Angela Merkel voices concern over fake news ahead of German elections

‘We should not underestimate what is happening’, warns German Chancellor

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The Independent Online

German Chancellor Angela Merkel has voiced her concern about fake news websites ahead of the German elections.

Fake news websites, which publish invented stories and sensationalist headlines while masquerading as genuine news sources, have proliferated in recent months.

Ms Merkel said that “opinions aren’t formed the way they were 25 years ago”, and warned that fake news websites and “trolls” could impact the results of the 2017 election.

In a speech in the Bundestag, Ms Merkel said: “Today we have fake sites, bots, trolls – things that regenerate themselves, reinforcing opinions with certain algorithms, and we have to learn to deal with them.”

Germany’s national elections will be held next year, and the anti-immigrant Alternative for Germany party is expected to make significant gains.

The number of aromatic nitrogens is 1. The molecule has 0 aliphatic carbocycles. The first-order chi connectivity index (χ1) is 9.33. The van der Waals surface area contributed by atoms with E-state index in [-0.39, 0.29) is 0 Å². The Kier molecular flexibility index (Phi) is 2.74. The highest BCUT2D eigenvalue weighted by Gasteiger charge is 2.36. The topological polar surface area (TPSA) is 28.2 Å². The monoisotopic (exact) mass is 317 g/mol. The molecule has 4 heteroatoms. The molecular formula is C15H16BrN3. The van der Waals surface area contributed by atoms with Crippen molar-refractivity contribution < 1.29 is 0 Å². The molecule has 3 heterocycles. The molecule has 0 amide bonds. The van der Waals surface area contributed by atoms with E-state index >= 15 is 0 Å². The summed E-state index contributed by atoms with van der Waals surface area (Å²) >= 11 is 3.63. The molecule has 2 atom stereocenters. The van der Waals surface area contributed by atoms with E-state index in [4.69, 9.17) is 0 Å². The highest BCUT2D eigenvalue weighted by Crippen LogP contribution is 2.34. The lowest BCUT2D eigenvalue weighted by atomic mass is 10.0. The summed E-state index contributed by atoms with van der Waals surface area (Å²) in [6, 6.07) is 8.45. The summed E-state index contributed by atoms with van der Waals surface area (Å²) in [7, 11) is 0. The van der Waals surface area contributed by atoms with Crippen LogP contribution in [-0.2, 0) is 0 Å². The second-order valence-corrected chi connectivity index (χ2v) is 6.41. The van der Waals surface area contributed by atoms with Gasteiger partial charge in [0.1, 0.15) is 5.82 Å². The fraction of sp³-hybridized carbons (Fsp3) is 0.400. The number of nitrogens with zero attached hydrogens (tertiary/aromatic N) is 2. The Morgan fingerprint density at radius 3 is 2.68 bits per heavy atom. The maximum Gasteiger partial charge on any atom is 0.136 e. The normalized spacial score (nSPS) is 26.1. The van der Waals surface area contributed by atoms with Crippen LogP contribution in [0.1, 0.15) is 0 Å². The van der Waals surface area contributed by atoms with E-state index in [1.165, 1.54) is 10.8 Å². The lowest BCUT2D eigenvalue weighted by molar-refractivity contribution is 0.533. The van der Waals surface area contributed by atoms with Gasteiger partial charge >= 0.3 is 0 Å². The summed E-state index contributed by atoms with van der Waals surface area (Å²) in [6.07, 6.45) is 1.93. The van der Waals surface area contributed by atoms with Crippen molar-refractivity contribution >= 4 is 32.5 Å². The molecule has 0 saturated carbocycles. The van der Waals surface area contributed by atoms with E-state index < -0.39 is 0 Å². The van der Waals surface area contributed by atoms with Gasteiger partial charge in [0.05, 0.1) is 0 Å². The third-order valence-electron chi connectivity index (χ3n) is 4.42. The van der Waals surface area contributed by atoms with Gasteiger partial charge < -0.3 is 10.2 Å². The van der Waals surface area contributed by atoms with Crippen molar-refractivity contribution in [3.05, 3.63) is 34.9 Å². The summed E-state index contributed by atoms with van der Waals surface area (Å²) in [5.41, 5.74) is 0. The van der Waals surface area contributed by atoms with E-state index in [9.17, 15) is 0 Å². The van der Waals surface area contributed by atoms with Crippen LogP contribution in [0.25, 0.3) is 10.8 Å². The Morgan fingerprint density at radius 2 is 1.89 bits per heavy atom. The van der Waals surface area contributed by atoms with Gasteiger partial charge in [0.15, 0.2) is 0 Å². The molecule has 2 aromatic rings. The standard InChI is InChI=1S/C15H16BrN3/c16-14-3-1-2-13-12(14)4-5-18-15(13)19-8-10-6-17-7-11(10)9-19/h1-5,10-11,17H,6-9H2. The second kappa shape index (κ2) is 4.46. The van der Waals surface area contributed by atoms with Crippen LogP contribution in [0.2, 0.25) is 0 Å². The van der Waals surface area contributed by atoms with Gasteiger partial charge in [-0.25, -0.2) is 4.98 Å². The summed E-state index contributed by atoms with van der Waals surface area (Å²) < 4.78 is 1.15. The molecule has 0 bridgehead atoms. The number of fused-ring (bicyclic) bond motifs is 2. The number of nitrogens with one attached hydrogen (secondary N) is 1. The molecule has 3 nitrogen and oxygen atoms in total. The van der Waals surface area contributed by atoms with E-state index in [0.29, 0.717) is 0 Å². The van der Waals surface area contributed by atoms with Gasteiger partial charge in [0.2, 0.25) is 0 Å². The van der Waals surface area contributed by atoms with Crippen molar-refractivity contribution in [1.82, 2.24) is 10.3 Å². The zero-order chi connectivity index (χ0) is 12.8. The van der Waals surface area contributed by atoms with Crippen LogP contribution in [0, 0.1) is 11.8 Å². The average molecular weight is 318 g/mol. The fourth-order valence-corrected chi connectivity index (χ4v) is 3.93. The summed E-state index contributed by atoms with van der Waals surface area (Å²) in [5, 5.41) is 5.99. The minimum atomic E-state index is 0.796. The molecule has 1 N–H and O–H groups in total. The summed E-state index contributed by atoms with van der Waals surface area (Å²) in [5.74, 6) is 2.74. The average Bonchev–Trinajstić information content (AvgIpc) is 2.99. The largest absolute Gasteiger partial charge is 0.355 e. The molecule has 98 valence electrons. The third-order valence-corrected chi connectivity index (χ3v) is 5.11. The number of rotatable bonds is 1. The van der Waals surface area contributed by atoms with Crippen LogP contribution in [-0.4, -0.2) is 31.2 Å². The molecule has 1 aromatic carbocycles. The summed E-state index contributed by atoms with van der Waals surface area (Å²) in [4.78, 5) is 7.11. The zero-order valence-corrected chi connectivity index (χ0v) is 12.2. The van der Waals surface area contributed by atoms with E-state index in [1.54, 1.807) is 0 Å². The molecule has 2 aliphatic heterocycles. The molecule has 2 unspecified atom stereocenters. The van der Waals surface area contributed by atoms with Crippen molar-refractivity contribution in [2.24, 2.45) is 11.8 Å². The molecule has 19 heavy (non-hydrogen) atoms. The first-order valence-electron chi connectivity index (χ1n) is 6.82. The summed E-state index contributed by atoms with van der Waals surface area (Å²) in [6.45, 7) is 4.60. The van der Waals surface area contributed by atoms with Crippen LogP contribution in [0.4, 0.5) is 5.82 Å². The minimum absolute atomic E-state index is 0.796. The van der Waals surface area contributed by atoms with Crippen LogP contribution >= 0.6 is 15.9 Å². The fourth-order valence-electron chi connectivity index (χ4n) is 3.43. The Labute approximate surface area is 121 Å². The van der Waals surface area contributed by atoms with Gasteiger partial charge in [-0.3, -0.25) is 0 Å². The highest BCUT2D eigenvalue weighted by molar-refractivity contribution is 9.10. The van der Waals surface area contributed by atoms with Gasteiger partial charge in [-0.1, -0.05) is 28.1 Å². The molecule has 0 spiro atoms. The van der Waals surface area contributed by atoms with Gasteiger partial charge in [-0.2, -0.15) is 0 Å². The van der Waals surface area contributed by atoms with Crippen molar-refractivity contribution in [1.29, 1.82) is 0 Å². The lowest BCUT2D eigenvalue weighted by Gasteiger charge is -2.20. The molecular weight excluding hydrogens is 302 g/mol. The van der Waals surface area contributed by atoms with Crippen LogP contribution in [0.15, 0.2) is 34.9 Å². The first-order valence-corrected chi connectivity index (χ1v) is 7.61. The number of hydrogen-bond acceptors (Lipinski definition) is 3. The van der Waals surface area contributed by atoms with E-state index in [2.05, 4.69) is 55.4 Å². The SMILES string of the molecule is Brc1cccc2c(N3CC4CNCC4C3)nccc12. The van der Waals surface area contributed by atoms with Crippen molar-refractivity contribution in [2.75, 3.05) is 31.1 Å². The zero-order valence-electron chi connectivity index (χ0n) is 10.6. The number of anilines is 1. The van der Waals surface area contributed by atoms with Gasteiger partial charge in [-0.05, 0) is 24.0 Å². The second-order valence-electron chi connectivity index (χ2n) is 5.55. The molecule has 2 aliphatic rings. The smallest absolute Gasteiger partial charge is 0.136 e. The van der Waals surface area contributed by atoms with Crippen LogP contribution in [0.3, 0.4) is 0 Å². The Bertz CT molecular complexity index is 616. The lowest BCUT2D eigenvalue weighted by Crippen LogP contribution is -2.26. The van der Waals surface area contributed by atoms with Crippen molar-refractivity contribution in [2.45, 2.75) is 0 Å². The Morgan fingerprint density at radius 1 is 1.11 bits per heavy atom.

Since Trump’s victory, debate has raged over the impact fake news websites could have had on how people voted. 

Many made-up stories were shared more widely on social media than reports from trusted sources. 

Stories included Mr Trump being endorsed for President by Denzel Washington, Robert De Niro and the Pope. 

Other examples included Hilary Clinton using a body double for public appearances, and a widely shared story that Mr Trump was born in Pakistan.

Ms Merkel indicated concern over the effects of such online sensationalism.

She said: “I believe we should not underestimate what is happening in the context of the Internet and with digitalisation – this is part of our reality. 

“We have regulations that allow for our press freedom, including the requirement for due diligence from journalists. Today we have many that experience a media that is based on very different foundations and is much less regulated.”

“Populism and political extremes are growing in Western democracies,” Merkel warned.

Ms Merkel recently confirmed she planned to stand for a fourth presidential term.

Facebook chief executive Mark Zuckerberg said the social network would work to crack down on fake news sources, but insisted it was “pretty crazy” to think it had any effect on the election result. 

Google has also announced plans to block websites publishing fake news from making money through Adsense, the company’s ad software.

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